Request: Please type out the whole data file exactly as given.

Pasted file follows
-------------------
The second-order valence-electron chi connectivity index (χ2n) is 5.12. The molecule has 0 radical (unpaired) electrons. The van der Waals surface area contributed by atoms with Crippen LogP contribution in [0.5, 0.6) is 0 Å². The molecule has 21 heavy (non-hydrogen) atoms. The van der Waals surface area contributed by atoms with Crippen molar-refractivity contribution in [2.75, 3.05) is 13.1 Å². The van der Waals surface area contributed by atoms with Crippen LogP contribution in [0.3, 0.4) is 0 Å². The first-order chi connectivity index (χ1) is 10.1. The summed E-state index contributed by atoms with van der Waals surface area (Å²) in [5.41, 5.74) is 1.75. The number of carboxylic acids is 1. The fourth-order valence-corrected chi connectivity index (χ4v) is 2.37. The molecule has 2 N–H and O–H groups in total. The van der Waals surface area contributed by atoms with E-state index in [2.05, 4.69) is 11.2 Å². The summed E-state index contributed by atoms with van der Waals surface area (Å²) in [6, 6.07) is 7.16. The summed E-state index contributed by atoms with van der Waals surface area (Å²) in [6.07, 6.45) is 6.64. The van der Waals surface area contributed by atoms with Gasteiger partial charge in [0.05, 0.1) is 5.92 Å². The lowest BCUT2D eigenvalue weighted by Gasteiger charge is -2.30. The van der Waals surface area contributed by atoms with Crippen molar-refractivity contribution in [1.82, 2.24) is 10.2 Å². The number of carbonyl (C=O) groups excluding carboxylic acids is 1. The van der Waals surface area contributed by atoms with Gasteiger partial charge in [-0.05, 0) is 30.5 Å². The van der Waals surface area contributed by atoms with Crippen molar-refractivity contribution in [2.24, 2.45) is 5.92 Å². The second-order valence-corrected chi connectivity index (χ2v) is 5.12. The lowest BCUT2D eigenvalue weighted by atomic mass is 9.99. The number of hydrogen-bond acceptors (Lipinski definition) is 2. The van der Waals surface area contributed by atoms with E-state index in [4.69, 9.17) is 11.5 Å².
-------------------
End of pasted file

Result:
The second-order valence-electron chi connectivity index (χ2n) is 5.12. The molecule has 0 radical (unpaired) electrons. The van der Waals surface area contributed by atoms with Crippen LogP contribution in [0.5, 0.6) is 0 Å². The molecule has 21 heavy (non-hydrogen) atoms. The van der Waals surface area contributed by atoms with Crippen molar-refractivity contribution in [2.75, 3.05) is 13.1 Å². The van der Waals surface area contributed by atoms with Crippen LogP contribution in [0.3, 0.4) is 0 Å². The first-order chi connectivity index (χ1) is 10.1. The summed E-state index contributed by atoms with van der Waals surface area (Å²) in [5.41, 5.74) is 1.75. The number of carboxylic acids is 1. The fourth-order valence-corrected chi connectivity index (χ4v) is 2.37. The molecule has 2 N–H and O–H groups in total. The van der Waals surface area contributed by atoms with E-state index in [2.05, 4.69) is 11.2 Å². The summed E-state index contributed by atoms with van der Waals surface area (Å²) in [6, 6.07) is 7.16. The summed E-state index contributed by atoms with van der Waals surface area (Å²) in [6.07, 6.45) is 6.64. The van der Waals surface area contributed by atoms with Gasteiger partial charge in [0.05, 0.1) is 5.92 Å². The lowest BCUT2D eigenvalue weighted by Gasteiger charge is -2.30. The van der Waals surface area contributed by atoms with Crippen molar-refractivity contribution in [1.82, 2.24) is 10.2 Å². The number of carbonyl (C=O) groups excluding carboxylic acids is 1. The van der Waals surface area contributed by atoms with Gasteiger partial charge in [-0.05, 0) is 30.5 Å². The van der Waals surface area contributed by atoms with Crippen molar-refractivity contribution in [2.24, 2.45) is 5.92 Å². The second-order valence-corrected chi connectivity index (χ2v) is 5.12. The lowest BCUT2D eigenvalue weighted by atomic mass is 9.99. The number of hydrogen-bond acceptors (Lipinski definition) is 2. The van der Waals surface area contributed by atoms with E-state index in [4.69, 9.17) is 11.5 Å².